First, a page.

Pharmacists play a key role in the UK’s primary care system, alongside GP surgeries, opticians and dentistry practices. In March 2019, there were over 11,500 community pharmacies in England alone, with as many as 40% run by contractors with five or fewer pharmacies. As pharmacies earn money through both retail and their relationship with the NHS, accounting for the industry can be complex. Here’s what you need to know.
The way you manage your pharmacy accounts will vary depending on which business structure you choose:
- Sole trader: where an individual pharmacist owns and manages the pharmacy.
- Partnership: where two or more registered pharmacists join forces to own and manage at least one community pharmacy.
- Corporation: where a corporation (usually a limited company) owns a pharmacy. When using this structure, a superintendent pharmacist must be appointed to supervise and guide pharmacy activities.
As part of an agreement with the NHS, pharmacies are often reimbursed for dispensing NHS prescriptions at a predetermined fee. While some of these fees are applied automatically, others require endorsement.
Keeping detailed financial records can help ensure you’re compensated correctly for any NHS prescriptions you dispense.
Meanwhile, pharmacies that offer advanced or enhanced services beyond their basic offering (such as flu vaccination or anticoagulation) can receive extra compensation tailored to each service.
Many pharmacies take on additional roles through locally commissioned services. These contracts, often bespoke, are designed to address specific community needs. The payment for these services doesn’t necessarily come directly from the NHS. Instead, the commissioning bodies, local councils or clinical commissioning groups (CCGs), take on this financial responsibility.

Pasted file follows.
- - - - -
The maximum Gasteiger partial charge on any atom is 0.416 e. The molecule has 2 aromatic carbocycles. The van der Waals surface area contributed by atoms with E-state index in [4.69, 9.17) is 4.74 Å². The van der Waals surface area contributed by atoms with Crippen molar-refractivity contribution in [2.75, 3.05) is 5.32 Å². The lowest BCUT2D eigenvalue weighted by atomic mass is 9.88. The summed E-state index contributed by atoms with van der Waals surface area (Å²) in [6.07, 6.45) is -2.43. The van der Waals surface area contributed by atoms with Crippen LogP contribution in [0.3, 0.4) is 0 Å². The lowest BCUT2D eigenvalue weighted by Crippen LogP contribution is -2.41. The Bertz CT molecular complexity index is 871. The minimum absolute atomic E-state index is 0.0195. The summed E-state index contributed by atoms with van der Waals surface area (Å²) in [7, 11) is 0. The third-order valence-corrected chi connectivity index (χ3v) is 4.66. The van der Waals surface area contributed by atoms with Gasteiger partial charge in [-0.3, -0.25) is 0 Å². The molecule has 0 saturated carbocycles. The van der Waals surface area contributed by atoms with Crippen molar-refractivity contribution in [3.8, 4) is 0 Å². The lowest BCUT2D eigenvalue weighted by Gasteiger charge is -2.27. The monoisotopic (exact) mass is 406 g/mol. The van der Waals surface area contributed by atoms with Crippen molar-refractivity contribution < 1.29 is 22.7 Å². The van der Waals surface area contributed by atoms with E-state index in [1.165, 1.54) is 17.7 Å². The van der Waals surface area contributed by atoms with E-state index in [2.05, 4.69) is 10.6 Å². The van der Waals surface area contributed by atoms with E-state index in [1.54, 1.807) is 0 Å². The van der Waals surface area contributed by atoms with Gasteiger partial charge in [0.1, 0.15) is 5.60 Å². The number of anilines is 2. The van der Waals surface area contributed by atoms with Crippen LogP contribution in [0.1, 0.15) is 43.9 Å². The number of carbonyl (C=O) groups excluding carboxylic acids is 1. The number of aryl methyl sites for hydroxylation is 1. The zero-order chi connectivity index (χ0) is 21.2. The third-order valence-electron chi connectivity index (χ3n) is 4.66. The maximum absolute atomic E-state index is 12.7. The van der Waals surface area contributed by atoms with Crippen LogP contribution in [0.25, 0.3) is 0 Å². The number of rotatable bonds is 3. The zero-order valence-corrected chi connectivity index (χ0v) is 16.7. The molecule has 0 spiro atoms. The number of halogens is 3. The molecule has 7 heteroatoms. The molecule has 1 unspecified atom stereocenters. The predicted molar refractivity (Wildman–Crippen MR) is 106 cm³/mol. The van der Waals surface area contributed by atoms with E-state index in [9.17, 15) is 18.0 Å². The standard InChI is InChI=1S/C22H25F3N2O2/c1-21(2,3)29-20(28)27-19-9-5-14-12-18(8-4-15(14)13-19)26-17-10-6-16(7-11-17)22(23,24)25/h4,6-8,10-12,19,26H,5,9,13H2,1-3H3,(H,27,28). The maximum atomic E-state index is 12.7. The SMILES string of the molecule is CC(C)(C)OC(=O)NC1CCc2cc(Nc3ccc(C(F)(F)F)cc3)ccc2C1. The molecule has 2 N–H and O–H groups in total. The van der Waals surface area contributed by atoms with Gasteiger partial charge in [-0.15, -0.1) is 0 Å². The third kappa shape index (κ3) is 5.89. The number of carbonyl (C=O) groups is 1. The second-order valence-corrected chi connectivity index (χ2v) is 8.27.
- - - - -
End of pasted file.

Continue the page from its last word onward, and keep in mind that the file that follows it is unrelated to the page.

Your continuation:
The PQS rewards top-tier standards, meaning pharmacies can earn financial rewards under this scheme.
Recognising the need for pharmacies in areas that might otherwise be overlooked or under-served, the NHS offers additional incentives. Familiarising yourself with these incentives can help you maximise your claims.
While the NHS forms a significant portion of a pharmacy’s income, most pharmacies supplement their earnings by engaging in over-the-counter medicine sales, offering private consultations, selling wellness and skincare products, etc.
Pharmacy accounting: measuring performance
Pharmacies face complex accounting practices as they need to juggle their NHS and regulated income streams with retail and private sales.
Here are the core metrics:
- Gross margin: At its core, the gross margin reflects the primary profitability of your sales. It’s the gap between what you sell and what those sales cost you. Observing a steady or rising gross margin is often a testament to well-executed pricing tactics and adept inventory management.
- Net profit: The net profit considers the entire operational landscape, not confining itself to the cost of goods. A thriving net profit not only signifies robust sales but also indicates a tight rein on all expenditures.
In pharmacy, where care and business intersect, a clear understanding of pharmacy accounting is invaluable. It’s not just about counting pennies – it’s about ensuring that your business thrives so you can continue to serve your community effectively.
By understanding your business structure, being clear on your funding sources, and regularly measuring your performance, you’ll navigate the industry’s unique income streams and ensure financial health.
And remember, if you ever feel overwhelmed, partnering with an accountancy firm that offers strategic advice can provide clarity and direction in your financial journey.
Do you want to find out more about how your business is performing? Get started with a free business review.
Use of this information is for reference only. Specialist Accounting Solutions Ltd accepts no liability for any errors therein or any losses or damages arising from it.